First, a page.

Traditional Scottish Clootie Dumpling

Traditional Scottish Clootie Dumpling

The Spruce / Cara Cormack

Prep: 20 mins
Cook: 3 hrs 30 mins
Total: 3 hrs 50 mins
Servings: 6 servings
Nutritional Guidelines (per serving)
602 Calories
25g Fat
88g Carbs
10g Protein
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Nutrition Facts
Servings: 6
Amount per serving
Calories 602
% Daily Value*
Total Fat 25g 32%
Saturated Fat 13g 66%
Cholesterol 86mg 29%
Sodium 137mg 6%
Total Carbohydrate 88g 32%
Dietary Fiber 4g 15%
Total Sugars 46g
Protein 10g
Vitamin C 2mg 9%
Calcium 138mg 11%
Iron 4mg 21%
Potassium 492mg 10%
*The % Daily Value (DV) tells you how much a nutrient in a food serving contributes to a daily diet. 2,000 calories a day is used for general nutrition advice.
(Nutrition information is calculated using an ingredient database and should be considered an estimate.)

This recipe makes a traditional clootie dumpling that is deeply embedded in Scottish cooking. It is part of the hearth and home approach which makes the food of Scotland so beloved everywhere. The spicy scent of a cooking clootie conjures up images of Scotland's past—a time when grandmothers would spend hours at the stove making this lovely pudding.

The name comes from the cloth called the cloot. Golden syrup is a sweetener that may also be called light treacle and is typically found in British markets. If you can't source it in the U.S., you can substitute corn syrup.

The fruit and spice-laden suet pudding is famed for the role it plays in Scottish celebrations, and no hogmanay or Burn's night supper would be complete without one.

Ingredients

  • 4 ounces (125 g) suet 

  • 8 ounces (250 g) all-purpose flour, plus 1 tablespoon for the cloth

  • 4 ounce (125 goatmeal

  • 4 ounces (125 g) sultanas

  • 4 ounces (125 g) dried currants

  • 3 ounces (75 g) granulated sugar

  • 1 teaspoon baking powder

  • 1 teaspoon ground ginger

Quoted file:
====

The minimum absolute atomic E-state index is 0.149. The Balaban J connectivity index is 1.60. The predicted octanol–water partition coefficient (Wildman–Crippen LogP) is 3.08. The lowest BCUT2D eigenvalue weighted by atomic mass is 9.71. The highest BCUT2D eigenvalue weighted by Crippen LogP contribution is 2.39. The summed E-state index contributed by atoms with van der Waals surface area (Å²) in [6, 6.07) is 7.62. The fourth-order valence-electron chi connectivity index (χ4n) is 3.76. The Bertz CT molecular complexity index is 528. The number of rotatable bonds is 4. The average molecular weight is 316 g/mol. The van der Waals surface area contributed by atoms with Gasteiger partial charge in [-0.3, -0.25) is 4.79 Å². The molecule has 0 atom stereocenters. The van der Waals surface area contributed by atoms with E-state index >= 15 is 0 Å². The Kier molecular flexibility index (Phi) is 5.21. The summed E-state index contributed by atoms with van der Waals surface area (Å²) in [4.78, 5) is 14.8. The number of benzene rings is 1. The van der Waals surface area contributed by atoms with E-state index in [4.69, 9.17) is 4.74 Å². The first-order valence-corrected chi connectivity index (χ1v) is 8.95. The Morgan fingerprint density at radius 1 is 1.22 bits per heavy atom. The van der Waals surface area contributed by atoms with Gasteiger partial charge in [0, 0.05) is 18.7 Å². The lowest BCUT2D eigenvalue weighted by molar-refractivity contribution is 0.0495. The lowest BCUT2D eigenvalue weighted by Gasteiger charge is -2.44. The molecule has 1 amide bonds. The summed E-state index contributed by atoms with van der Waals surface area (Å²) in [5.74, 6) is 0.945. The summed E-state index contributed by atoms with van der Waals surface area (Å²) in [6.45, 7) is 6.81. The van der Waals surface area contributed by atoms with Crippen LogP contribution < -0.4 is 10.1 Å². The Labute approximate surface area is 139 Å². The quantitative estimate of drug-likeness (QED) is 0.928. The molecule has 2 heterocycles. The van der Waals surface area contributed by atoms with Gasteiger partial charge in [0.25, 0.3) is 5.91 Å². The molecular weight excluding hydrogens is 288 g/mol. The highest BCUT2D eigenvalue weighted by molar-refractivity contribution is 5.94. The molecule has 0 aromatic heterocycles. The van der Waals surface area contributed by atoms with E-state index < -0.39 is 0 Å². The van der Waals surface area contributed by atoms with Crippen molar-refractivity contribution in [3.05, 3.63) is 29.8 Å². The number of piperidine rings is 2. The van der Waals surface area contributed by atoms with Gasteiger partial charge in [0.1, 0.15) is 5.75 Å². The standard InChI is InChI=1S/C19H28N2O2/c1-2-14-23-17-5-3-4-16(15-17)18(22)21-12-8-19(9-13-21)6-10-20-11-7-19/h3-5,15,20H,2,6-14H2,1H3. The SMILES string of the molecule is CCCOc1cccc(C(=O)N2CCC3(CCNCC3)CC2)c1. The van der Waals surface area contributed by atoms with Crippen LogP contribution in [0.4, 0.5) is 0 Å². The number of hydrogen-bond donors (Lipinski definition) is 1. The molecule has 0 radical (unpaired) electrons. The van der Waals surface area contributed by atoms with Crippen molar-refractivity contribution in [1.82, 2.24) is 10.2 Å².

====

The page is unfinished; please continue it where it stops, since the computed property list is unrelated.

• 1 teaspoon ground cinnamon

  • 2 large eggs, lightly beaten

  • 1 tablespoon golden syrup

  • 1/4 cup milk

  • 1 tablespoon superfine sugar

  • Custard or ice cream, for serving

Steps to Make It

  1. Gather the ingredients. Bring a tea kettle of water to a boil.

    Traditional Scottish Clootie Dumpling ingredients

    The Spruce / Cara Cormack

  2. In a large mixing bowl, rub the suet into the flour until it resembles cornmeal. Add the oatmeal, sultanas, dried currants, sugar, baking powder, ginger, and cinnamon. Stir well.

    oatmeal, sultanas, dried currants, sugar, baking powder, ginger, flour and cinnamon in a bowl

    The Spruce / Cara Cormack

  3. Add the beaten eggs and the golden syrup. Stir thoroughly.

    beaten egg and golden syrup added to the flour mixture

    The Spruce / Cara Cormack

  4. Add the milk, a little at a time, to bind the ingredients together to create a firm dough. Be careful not to over mix or make the mixture too sloppy—it should be firm to the touch.

    Clootie dumpling dough in a bowl

    The Spruce / Cara Cormack

  5. Put the clootie cloth into a clean sink, pour a kettle of boiling water over, and once cool enough to touch, ring the cloth out. Place the cloth on your work surface and sprinkle with flour.

    clootie cloth with flour on top

    The Spruce / Cara Cormack

  6. Place the dumpling mixture into the center of the clootie. Gather up the edges of the cloth and tie up but not too tightly, leave a little room for the dumpling to expand.

    dumpling inside Clootie cloth

    The Spruce / Cara Cormack

  7. Place a saucer or tea plate upside down into a large cooking pot. Place the tied clootie onto the saucer and cover with boiling water. Cover with a lid and simmer for 3 hours. Check that the water is not boiling dry from time to time and add water if needed.

    Clootie dough in a wrapped cloth in a pot of boiling water

    The Spruce / Cara Cormack

  8. Once cooked, carefully remove the dumpling from the water. Remove the cloth then sprinkle the dumpling with a little caster sugar. Preheat the oven to 225 F/100 C.

    Clootie dumpling with caster sugar sprinkled on top

    The Spruce / Cara Cormack

  9. Bake for 30 minutes, or until a shiny skin forms. If you wish to be more traditional, then dry the sugar-covered dumpling in front of an open fire.

    baked Clootie Dumpling on a parchment paper lined baking sheet

    The Spruce / Cara Cormack

  10. Slice and serve the clootie dumpling with custard or ice cream. Enjoy!

    Traditional Scottish Clootie Dumpling piece on a plate

    The Spruce / Cara Cormack

Tips

  • For the adults, you can add a little whiskey or Drambuie to the custard or ice cream.
  • Refrigerate any leftover clootie dumpling in a covered container. Enjoy within a couple of days for the best quality. You may want to warm the clootie in the microwave briefly to bring out all of the flavors.

What Kind of Fabric Is Used for Clootie Dumplings?

Use a clean linen or woven cotton fabric when steaming clootie dumplings. Many home cooks use an old cotton dish towel as their cloot. If you plan to use a new piece of cloth, make sure to wash it a few times first and don't use brightly colored fabric, since it could transfer onto the dumpling.